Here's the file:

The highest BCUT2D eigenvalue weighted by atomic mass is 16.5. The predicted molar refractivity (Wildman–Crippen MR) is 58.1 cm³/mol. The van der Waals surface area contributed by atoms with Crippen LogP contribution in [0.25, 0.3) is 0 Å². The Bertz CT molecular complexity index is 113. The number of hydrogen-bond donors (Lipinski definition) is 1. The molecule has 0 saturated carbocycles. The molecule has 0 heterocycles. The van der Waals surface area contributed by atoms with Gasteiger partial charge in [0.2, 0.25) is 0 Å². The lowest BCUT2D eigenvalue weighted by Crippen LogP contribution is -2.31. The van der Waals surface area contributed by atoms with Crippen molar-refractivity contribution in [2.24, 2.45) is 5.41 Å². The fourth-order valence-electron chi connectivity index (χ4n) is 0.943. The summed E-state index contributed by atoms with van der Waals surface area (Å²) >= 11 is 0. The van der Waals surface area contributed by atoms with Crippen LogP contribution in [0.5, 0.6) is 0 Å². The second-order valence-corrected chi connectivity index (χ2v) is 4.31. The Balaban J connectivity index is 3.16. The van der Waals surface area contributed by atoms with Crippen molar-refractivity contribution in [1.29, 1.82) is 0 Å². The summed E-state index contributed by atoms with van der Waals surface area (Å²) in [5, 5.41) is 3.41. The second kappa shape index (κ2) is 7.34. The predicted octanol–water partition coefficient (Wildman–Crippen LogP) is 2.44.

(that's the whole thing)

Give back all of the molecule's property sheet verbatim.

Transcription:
The highest BCUT2D eigenvalue weighted by atomic mass is 16.5. The predicted molar refractivity (Wildman–Crippen MR) is 58.1 cm³/mol. The van der Waals surface area contributed by atoms with Crippen LogP contribution in [0.25, 0.3) is 0 Å². The Bertz CT molecular complexity index is 113. The number of hydrogen-bond donors (Lipinski definition) is 1. The molecule has 0 saturated carbocycles. The molecule has 0 heterocycles. The van der Waals surface area contributed by atoms with Gasteiger partial charge in [0.2, 0.25) is 0 Å². The lowest BCUT2D eigenvalue weighted by Crippen LogP contribution is -2.31. The van der Waals surface area contributed by atoms with Crippen molar-refractivity contribution in [2.24, 2.45) is 5.41 Å². The fourth-order valence-electron chi connectivity index (χ4n) is 0.943. The summed E-state index contributed by atoms with van der Waals surface area (Å²) >= 11 is 0. The van der Waals surface area contributed by atoms with Crippen LogP contribution in [0.5, 0.6) is 0 Å². The second-order valence-corrected chi connectivity index (χ2v) is 4.31. The Balaban J connectivity index is 3.16. The van der Waals surface area contributed by atoms with Crippen molar-refractivity contribution in [1.29, 1.82) is 0 Å². The summed E-state index contributed by atoms with van der Waals surface area (Å²) in [5, 5.41) is 3.41. The second kappa shape index (κ2) is 7.34. The predicted octanol–water partition coefficient (Wildman–Crippen LogP) is 2.44.